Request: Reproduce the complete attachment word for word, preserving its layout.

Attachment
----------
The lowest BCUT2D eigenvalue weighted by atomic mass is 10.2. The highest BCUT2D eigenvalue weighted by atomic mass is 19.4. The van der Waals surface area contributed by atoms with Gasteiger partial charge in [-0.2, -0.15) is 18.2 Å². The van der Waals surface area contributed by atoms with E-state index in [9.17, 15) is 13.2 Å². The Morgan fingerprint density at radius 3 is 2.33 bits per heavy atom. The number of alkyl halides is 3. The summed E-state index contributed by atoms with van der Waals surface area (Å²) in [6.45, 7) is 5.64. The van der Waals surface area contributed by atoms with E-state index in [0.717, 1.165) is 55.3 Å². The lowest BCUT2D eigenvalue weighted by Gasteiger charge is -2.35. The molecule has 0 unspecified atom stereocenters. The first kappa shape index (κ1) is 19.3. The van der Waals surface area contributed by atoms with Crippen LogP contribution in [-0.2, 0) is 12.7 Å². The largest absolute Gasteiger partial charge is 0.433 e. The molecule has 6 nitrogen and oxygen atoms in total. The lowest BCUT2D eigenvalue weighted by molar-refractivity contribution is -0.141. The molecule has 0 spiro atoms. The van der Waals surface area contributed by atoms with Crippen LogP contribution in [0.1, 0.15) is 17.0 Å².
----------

The lowest BCUT2D eigenvalue weighted by atomic mass is 10.2. The highest BCUT2D eigenvalue weighted by atomic mass is 19.4. The van der Waals surface area contributed by atoms with Gasteiger partial charge in [-0.2, -0.15) is 18.2 Å². The van der Waals surface area contributed by atoms with E-state index in [9.17, 15) is 13.2 Å². The Morgan fingerprint density at radius 3 is 2.33 bits per heavy atom. The number of alkyl halides is 3. The summed E-state index contributed by atoms with van der Waals surface area (Å²) in [6.45, 7) is 5.64. The van der Waals surface area contributed by atoms with E-state index in [0.717, 1.165) is 55.3 Å². The lowest BCUT2D eigenvalue weighted by Gasteiger charge is -2.35. The molecule has 0 unspecified atom stereocenters. The first kappa shape index (κ1) is 19.3. The van der Waals surface area contributed by atoms with Crippen LogP contribution in [-0.2, 0) is 12.7 Å². The largest absolute Gasteiger partial charge is 0.433 e. The molecule has 6 nitrogen and oxygen atoms in total. The lowest BCUT2D eigenvalue weighted by molar-refractivity contribution is -0.141. The molecule has 0 spiro atoms. The van der Waals surface area contributed by atoms with Crippen LogP contribution in [0.1, 0.15) is 17.0 Å².